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Experts Tweak Sugarcane Leaf Angle for Biomass Boost
Tuesday, 2024/06/18 | 08:07:53

Figure: Photo Source: Charles Keato | CABBI


Researchers from the University of Florida's Center for Advanced Bioenergy and Bioproducts Innovation (CABBI) made genetic tweaks to sugarcane that led to improved yield. The results of this breakthrough are reported in the Plant Biotechnology Journal.


Sugarcane is the largest crop by biomass yield globally, providing 80% of the world's sugar and 40% of the biofuel produced worldwide. The plant size and water use efficiency of sugarcane make it one of the best candidates for developing advanced, renewable, value-added bioproducts and biofuels. However, sugarcane has a complex genome that makes it hard for breeders to improve its traits using conventional methods. Thus, the research team used gene editing tools to fine-tune the sugarcane genome, particularly the genes involved in controlling the leaf angle. This trait is vital because it determines how much light can be captured by the plant, which is critical for biomass production.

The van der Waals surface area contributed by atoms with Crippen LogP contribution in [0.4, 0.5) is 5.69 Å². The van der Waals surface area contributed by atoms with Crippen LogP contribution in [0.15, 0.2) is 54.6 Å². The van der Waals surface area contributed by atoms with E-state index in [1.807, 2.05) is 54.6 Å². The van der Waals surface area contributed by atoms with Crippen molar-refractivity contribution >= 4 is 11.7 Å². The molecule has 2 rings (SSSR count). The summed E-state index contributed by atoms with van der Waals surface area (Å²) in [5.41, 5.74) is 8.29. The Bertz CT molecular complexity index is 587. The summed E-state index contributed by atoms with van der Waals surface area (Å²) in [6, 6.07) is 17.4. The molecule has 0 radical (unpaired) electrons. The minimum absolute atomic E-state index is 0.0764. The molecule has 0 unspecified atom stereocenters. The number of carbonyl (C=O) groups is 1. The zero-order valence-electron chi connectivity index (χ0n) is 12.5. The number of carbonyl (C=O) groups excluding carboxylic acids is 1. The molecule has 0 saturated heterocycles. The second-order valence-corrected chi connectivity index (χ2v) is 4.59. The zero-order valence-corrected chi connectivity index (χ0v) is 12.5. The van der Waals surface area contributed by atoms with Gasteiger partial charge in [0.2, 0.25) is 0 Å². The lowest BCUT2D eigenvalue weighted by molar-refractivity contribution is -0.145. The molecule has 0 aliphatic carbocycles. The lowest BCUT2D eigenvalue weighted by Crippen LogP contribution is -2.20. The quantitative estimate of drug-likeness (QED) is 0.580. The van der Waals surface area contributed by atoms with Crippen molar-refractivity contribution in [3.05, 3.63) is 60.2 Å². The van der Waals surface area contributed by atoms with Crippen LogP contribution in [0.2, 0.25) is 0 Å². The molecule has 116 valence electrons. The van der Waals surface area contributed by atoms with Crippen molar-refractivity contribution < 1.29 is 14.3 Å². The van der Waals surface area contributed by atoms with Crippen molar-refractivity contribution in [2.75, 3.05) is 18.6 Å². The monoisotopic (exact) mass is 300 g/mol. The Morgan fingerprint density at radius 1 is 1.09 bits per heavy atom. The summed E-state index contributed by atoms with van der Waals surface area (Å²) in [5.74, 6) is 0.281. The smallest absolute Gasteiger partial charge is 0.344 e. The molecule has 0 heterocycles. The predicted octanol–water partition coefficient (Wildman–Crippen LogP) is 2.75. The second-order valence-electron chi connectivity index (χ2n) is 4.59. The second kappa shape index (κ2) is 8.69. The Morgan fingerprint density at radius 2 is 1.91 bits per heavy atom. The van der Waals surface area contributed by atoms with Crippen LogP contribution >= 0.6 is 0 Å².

Field trials of the edited sugarcanes showed that one sugarcane line showed a 56% reduction in leaf inclination angle, leading to an 18% boost in dry biomass yield. This modification achieved biomass improvement without the need to add more fertilizers to the fields.


Read the article from CABBI.


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